Factory slump deepens in May, job cut gathers pace: PMI data

Manufacturing PMI stood at just 30.8 in May, marginally up from April's 27.4.
India’s manufacturing activity contracted in May due to weak demand and logistic challenges, said the monthly IHS Markit India Manufacturing Purchasing Managers’s Index (PMI) survey on Monday. The fall was slightly slower than April's historic contraction. 

Manufacturing PMI stood at just 30.8 in May, marginally up from April's 27.4. In PMI parlance, a print above 50 means expansion, while a score below that denotes contraction. "The latest reading pointed to another substantial decline in the health of the Indian manufacturing sector, albeit one that was slightly softer than recorded in April," said Markit Economics.

A nationwide lockdown in April, coupled with a crash in export orders, had led to conditions across sectors falling by the biggest margin ever and new businesses collapsing at a record pace. In May, jobs were hit the most. Jobs were again cut and at a quicker pacer than April's 15-year high, the survey said.

PMI had already been on a downward curve even before the Covid-19 pandemic hit. After hitting an eight-month high of 55.3 in January, output had fallen to 51.8 in March. “The further reduction in May highlights the challenges that businesses might face in the recovery from this crisis, with demand remaining subdued while the longevity of the pandemic remains uncertain," said Elliot Kerr, economist at IHS Markit.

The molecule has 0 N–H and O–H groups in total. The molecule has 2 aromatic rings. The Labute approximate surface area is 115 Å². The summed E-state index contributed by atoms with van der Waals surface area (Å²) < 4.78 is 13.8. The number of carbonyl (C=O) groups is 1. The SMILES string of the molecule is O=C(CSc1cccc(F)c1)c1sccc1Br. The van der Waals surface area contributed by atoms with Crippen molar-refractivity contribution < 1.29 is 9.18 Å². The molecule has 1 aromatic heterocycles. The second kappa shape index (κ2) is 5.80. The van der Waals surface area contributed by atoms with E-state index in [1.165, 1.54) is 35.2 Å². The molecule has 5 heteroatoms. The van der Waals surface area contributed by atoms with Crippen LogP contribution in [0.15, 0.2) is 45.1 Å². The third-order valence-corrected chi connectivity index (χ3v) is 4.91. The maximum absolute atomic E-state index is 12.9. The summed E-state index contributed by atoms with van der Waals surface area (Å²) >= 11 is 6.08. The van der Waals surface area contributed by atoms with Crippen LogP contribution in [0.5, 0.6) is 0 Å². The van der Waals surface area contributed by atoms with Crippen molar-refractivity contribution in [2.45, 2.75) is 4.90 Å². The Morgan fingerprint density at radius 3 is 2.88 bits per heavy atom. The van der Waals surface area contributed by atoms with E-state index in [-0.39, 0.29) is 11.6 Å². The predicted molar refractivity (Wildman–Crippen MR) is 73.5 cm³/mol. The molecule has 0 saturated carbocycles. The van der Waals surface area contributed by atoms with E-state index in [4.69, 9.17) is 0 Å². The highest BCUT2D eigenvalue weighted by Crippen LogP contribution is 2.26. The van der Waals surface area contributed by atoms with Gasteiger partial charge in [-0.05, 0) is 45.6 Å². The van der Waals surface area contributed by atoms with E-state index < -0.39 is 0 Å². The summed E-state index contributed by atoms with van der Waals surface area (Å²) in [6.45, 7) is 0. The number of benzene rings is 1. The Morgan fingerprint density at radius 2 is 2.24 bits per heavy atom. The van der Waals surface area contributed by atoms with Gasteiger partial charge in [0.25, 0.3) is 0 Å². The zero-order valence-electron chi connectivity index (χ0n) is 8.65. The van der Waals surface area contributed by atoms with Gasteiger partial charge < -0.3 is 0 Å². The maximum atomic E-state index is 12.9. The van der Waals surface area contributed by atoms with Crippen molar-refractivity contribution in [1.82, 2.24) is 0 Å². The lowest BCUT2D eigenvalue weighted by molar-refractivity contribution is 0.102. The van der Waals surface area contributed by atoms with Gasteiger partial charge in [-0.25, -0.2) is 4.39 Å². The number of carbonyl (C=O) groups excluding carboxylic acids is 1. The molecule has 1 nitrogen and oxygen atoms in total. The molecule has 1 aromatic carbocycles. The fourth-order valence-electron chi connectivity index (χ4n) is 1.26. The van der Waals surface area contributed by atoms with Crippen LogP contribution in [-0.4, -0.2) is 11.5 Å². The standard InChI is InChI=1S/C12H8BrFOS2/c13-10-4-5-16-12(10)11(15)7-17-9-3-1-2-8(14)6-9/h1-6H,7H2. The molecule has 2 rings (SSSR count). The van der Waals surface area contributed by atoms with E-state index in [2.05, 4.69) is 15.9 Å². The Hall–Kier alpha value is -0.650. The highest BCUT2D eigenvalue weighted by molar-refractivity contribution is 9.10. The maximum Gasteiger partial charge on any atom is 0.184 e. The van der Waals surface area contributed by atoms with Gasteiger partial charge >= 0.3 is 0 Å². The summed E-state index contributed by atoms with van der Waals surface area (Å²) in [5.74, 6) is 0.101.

Despite industrial activity partially resuming after April 20, manufacturing activity could not kick in fully. New orders fell for the second-month running. Also, dearth of labour and raw material remained widespread, while supply chains could not be established, said industry bodies. As a result, firms continued to cut back production midway through the second quarter, the survey said.

Weak demand from international markets added to the deteriorating sales trend, with new business from abroad plunging further in May. Anecdotal evidence suggested that global measures to stem the spread of COVID-19 continued to stifle exports. In April, the rate of contraction in exports had risen sharply and outbound sales had dropped at the quickest pace in over 15 years.

Economists hope April and May will be the harshest months of FY21. “Most industry was closed in April and the effect lingered on till May, Difficult to say it at this point but chance of growth looks slim in the short term given the challenges,” said Devendra Pant, chief economist, India Ratings and Research.

Experts predict overall industrial production for April—data for which will be released later—will show a major fall of 75-80 per cent. According to data from the Index of Industrial Production, a collapse in manufacturing sector had led to industrial output falling by 16.7 per cent in March, when lockdown had been in force for just five days.

The PMI survey however showed that manufacturers remained optimistic towards the one-year business outlook in May. 

 



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